If I understand correctly, you're looking for the equivalent of
tee file1 file2 file3, but rather than write the same data to three files
file3, you want to pipe the same data into three commands
… | ??? cmd1 cmd2 cmd3
should be equivalent to
… | cmd1 &
… | cmd2 &
… | cmd3 &
… would only be executed once.
There are two ways to do that.
Ksh93, bash and zsh support process substitution. This is a generalization of pipes that allows the argument of a command to be a file that, when written to, passes data as input to a command (there is also the input variant which, when read from, obtains data output by a command). That is,
echo hello | tee >(cmd1)
hello to standard output and in addition runs
hello as input.
So for example, if you want to duplicate the input of
somecommand and pass it to both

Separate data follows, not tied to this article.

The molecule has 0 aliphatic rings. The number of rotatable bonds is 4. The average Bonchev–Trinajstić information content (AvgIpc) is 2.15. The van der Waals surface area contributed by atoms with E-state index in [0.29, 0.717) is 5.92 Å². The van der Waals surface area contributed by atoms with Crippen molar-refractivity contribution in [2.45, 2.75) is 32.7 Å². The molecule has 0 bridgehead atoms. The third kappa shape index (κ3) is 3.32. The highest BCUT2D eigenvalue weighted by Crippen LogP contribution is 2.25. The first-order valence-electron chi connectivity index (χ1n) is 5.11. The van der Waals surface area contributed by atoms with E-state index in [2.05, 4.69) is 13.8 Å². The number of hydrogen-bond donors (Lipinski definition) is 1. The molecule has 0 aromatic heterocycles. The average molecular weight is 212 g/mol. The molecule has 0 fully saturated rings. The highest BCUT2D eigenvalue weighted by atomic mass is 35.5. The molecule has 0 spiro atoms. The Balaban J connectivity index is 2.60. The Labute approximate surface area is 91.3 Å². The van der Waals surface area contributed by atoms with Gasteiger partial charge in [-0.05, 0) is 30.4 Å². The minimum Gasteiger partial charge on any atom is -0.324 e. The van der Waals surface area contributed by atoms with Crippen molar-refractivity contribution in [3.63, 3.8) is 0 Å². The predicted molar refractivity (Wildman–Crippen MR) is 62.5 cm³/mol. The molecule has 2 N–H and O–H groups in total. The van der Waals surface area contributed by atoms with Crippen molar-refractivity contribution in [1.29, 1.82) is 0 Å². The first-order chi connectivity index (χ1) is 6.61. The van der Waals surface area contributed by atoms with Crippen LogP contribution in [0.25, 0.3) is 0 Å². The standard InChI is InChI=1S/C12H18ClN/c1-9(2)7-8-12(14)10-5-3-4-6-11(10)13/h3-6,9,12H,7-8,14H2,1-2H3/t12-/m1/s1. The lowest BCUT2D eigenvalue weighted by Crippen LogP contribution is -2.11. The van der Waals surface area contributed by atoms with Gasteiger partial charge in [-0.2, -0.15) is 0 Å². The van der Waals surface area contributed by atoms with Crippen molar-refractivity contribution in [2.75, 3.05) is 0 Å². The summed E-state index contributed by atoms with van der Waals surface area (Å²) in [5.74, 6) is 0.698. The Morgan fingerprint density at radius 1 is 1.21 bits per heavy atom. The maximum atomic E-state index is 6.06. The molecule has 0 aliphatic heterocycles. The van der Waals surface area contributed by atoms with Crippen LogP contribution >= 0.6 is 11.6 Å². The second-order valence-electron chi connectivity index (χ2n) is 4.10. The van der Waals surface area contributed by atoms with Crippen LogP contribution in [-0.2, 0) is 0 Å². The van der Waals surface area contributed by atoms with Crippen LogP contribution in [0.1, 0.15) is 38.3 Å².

cmd2, you can use
somecommand | tee >(cmd1) | cmd2
If your shell doesn't support process substitution, you can use named pipes instead. See Arcege's answer for how that works. Named pipes are less convenient than process substitution because you have to create them and delete them, and start and synchronize processes manually. They have the advantage of being fully portable, whereas not all shells support process substitutions. They can also be used in scenarios other than the ones process substitution is for.
Under the hood, on some systems, process substitution uses named pipes internally. On most systems, though, it relies on named files representing file descriptors.